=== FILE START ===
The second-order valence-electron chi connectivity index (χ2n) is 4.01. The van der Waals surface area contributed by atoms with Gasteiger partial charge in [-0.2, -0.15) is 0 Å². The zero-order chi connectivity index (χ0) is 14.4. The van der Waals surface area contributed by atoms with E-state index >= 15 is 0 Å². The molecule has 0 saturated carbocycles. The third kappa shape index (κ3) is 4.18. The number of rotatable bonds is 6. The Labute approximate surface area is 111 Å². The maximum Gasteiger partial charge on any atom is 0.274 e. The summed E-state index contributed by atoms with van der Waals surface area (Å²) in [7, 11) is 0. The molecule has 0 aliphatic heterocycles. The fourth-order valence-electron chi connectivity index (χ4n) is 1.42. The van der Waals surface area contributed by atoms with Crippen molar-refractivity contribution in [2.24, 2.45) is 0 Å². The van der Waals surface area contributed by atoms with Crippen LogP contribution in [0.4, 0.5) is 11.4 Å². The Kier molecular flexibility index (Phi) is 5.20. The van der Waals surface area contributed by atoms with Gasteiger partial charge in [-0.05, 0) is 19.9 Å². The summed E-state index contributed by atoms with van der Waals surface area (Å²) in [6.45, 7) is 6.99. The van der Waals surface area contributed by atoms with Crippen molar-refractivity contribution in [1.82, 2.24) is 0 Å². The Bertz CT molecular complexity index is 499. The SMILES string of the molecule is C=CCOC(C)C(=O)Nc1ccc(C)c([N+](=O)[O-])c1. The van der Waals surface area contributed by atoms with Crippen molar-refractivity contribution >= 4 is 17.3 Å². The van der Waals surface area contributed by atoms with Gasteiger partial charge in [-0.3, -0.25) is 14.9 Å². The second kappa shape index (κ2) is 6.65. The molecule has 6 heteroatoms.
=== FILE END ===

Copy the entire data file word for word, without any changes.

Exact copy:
The second-order valence-electron chi connectivity index (χ2n) is 4.01. The van der Waals surface area contributed by atoms with Gasteiger partial charge in [-0.2, -0.15) is 0 Å². The zero-order chi connectivity index (χ0) is 14.4. The van der Waals surface area contributed by atoms with E-state index >= 15 is 0 Å². The molecule has 0 saturated carbocycles. The third kappa shape index (κ3) is 4.18. The number of rotatable bonds is 6. The Labute approximate surface area is 111 Å². The maximum Gasteiger partial charge on any atom is 0.274 e. The summed E-state index contributed by atoms with van der Waals surface area (Å²) in [7, 11) is 0. The molecule has 0 aliphatic heterocycles. The fourth-order valence-electron chi connectivity index (χ4n) is 1.42. The van der Waals surface area contributed by atoms with Crippen molar-refractivity contribution in [2.24, 2.45) is 0 Å². The van der Waals surface area contributed by atoms with Crippen LogP contribution in [0.4, 0.5) is 11.4 Å². The Kier molecular flexibility index (Phi) is 5.20. The van der Waals surface area contributed by atoms with Gasteiger partial charge in [-0.05, 0) is 19.9 Å². The summed E-state index contributed by atoms with van der Waals surface area (Å²) in [6.45, 7) is 6.99. The van der Waals surface area contributed by atoms with Crippen molar-refractivity contribution in [1.82, 2.24) is 0 Å². The Bertz CT molecular complexity index is 499. The SMILES string of the molecule is C=CCOC(C)C(=O)Nc1ccc(C)c([N+](=O)[O-])c1. The van der Waals surface area contributed by atoms with Crippen molar-refractivity contribution >= 4 is 17.3 Å². The van der Waals surface area contributed by atoms with Gasteiger partial charge in [-0.3, -0.25) is 14.9 Å². The second kappa shape index (κ2) is 6.65. The molecule has 6 heteroatoms.